fbpx

Short Stop

Heat rose up my neck and flushed my face.

“What does that mean?” I said.

“You know, the player in baseball that stops the ball from getting to it’s desired spot.” He said with a touch of sarcasm.

“Yes, I know but why did you call me that?” I blustered.

“Because you don’t finish the job.” was all he said.

I went silent.  I knew he was right.

No excuses.  

I do sometimes leave mail or books on the stairs.  My Friday night yoga mat often stays in the front hall all weekend.  I have this funny habit of not closing the kitchen cabinets.  I cook a lot so this happens ALL THE TIME.  

Gulp. Guilty.yoga-sky

Over the next few weeks, I became keenly aware of my short stopping habits.  It was embarrassing how often I wouldn’t take the extra step.  The growing pile of mail appeared to have a spotlight and the left-open cabinets mocked me. So, one at a time, I became aware.  My yoga mat got put away and I got much better at closing the cabinet doors.  And the pile of mail (just like my email) is a work in progress.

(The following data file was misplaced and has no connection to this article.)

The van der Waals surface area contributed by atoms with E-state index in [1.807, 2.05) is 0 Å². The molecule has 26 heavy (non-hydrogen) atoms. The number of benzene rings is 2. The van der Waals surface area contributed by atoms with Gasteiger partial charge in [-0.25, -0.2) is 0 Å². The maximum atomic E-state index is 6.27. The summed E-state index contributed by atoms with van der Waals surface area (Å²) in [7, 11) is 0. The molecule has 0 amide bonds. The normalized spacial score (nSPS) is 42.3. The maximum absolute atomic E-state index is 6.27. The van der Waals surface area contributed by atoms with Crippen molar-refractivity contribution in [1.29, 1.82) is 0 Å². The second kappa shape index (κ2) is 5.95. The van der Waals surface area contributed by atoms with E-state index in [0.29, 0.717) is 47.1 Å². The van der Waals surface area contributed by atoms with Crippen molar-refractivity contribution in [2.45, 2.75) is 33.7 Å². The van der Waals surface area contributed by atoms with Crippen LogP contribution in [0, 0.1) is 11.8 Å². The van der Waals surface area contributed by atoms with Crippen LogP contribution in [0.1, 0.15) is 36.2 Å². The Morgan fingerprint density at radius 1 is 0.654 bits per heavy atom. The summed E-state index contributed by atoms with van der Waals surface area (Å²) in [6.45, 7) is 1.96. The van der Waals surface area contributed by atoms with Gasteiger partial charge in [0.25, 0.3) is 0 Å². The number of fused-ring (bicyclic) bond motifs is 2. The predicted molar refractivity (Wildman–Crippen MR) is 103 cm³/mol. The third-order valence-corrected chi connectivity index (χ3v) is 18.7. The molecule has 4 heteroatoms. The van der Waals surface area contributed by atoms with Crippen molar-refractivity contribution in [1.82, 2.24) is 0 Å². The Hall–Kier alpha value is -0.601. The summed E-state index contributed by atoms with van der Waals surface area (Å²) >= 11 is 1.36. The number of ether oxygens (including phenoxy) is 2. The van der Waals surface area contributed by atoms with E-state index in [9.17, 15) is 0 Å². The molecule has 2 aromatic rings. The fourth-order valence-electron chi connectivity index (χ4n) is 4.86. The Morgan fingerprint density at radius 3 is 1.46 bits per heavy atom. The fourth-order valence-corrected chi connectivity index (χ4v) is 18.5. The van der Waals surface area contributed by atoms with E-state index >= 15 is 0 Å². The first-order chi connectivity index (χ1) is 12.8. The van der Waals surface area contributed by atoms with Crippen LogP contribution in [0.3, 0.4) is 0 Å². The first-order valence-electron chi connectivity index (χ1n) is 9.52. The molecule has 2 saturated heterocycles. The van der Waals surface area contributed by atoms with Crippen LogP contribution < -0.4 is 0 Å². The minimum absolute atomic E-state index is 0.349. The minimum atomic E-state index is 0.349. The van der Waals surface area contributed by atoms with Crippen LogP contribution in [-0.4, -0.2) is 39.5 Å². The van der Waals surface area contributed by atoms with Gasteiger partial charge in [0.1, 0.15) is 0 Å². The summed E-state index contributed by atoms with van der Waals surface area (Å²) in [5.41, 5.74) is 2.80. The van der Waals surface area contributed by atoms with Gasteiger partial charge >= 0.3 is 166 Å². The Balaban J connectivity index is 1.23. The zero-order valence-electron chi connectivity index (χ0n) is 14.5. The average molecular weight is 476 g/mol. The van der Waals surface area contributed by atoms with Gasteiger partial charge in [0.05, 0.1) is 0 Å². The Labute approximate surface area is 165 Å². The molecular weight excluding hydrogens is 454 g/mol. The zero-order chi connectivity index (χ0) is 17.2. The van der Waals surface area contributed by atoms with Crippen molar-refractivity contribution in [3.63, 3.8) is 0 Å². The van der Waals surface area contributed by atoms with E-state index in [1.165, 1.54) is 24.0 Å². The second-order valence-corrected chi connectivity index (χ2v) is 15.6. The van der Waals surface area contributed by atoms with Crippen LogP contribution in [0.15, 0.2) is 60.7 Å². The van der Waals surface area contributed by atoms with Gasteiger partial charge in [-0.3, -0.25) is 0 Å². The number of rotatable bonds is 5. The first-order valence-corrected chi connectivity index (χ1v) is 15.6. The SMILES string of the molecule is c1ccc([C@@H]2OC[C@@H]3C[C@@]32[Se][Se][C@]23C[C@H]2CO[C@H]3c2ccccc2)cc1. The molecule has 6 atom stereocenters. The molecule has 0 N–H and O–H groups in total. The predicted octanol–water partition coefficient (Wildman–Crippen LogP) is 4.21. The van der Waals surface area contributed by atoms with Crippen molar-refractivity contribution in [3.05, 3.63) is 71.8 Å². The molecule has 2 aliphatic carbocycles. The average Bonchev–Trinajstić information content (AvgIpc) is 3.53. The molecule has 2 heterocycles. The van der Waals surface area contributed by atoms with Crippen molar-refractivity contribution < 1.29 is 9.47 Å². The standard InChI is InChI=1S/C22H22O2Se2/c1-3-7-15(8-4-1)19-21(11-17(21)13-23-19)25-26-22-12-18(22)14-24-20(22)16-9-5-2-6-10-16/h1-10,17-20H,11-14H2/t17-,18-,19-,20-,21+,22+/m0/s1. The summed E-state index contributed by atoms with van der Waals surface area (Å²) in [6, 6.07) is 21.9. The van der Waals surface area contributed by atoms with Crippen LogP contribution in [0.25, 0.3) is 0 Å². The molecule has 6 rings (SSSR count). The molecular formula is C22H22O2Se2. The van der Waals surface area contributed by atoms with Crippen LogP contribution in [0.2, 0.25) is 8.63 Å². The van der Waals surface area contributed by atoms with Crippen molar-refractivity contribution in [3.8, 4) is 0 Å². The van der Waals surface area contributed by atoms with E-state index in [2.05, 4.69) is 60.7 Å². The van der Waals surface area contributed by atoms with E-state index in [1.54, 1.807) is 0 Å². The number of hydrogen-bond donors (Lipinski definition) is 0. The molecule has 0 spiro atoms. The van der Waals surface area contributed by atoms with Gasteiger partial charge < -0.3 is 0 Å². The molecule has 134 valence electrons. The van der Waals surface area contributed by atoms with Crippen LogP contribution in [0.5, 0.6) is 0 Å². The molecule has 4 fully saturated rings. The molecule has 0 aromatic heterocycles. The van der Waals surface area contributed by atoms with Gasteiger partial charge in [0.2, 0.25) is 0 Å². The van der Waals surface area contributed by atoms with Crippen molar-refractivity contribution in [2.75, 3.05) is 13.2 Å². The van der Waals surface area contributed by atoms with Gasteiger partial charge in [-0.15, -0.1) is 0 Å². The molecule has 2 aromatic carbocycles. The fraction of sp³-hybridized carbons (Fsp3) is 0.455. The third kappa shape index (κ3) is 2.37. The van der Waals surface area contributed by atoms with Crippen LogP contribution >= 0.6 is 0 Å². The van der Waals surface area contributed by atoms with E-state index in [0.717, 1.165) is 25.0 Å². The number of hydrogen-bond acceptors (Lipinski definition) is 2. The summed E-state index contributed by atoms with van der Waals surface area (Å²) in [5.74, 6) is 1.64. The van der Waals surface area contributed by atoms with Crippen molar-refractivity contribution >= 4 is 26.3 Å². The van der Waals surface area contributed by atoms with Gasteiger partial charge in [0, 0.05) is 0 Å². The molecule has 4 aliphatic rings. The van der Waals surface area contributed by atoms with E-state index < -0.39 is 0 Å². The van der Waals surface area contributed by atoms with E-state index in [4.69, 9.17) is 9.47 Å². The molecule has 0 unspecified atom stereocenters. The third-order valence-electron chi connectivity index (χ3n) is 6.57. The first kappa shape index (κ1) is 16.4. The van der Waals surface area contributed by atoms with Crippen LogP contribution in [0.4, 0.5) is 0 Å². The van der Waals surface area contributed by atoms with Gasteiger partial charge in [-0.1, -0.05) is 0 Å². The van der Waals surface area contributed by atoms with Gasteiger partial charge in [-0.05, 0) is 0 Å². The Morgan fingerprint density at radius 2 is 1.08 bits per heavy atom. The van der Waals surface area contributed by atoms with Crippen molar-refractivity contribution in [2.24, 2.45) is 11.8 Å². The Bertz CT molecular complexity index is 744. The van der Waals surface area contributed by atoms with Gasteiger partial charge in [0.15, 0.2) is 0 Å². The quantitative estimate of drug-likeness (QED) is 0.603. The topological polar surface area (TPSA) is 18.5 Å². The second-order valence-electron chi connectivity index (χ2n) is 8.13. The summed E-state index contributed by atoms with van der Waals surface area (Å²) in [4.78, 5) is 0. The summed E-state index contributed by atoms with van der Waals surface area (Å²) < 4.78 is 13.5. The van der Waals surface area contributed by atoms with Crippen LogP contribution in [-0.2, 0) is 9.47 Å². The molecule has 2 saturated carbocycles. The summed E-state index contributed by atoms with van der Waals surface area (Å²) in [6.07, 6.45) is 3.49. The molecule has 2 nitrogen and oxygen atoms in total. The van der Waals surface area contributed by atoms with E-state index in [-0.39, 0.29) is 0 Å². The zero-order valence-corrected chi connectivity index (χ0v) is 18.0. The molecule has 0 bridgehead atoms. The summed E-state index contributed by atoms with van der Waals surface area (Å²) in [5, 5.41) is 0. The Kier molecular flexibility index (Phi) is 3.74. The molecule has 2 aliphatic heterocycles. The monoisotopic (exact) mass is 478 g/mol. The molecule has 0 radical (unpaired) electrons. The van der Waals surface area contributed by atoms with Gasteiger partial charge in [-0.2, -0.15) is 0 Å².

What I really want to share though is what else happened.  I started finishing other things in my life. Like making that phone call I thought would be hard but wasn’t. Filing the receipts in the right spot at the office. Doing that extra rep at the gym. I began cleaning the litter box more often and taking out the garbage and storing the recycling bags in the right spot.  That week, I cleaned out two drawers.  After my initial bitterness at the nickname, I started sharing the story with family and friends – and it stuck with a few people who’ve shared similar stories about finishing what was started.  You see, like so many people, I get distracted easily – ‘Bright Shiny Object Syndrome.’  Yet I realize avoiding the extra steps causes frustration and clutter of space and mind and much more discomfort in the long run.

When I get home from yoga, all I want to do is kiss the kitties and get out of my sweaty clothes.   Now, I still kiss the kitties first, then I put the mat away.  Simple – finished.  

I’m a work in progress. Now I smile when I recognize my short stop routine in more areas of my life.  I’ve lost the nickname but I haven’t lost the lesson.  

Now, I must go sort that pile of mail.

by Wendy Bright-Fallon

1Comment
  • Gay Norton Edelman
    Posted at 18:59h, 07 January Reply

    I hear you. Little changes lead to little and big miracles. And there’s another way to think about a shortstop: She’s the one one who heroically stops the line drive and makes the double play that wins the game!

Post A Comment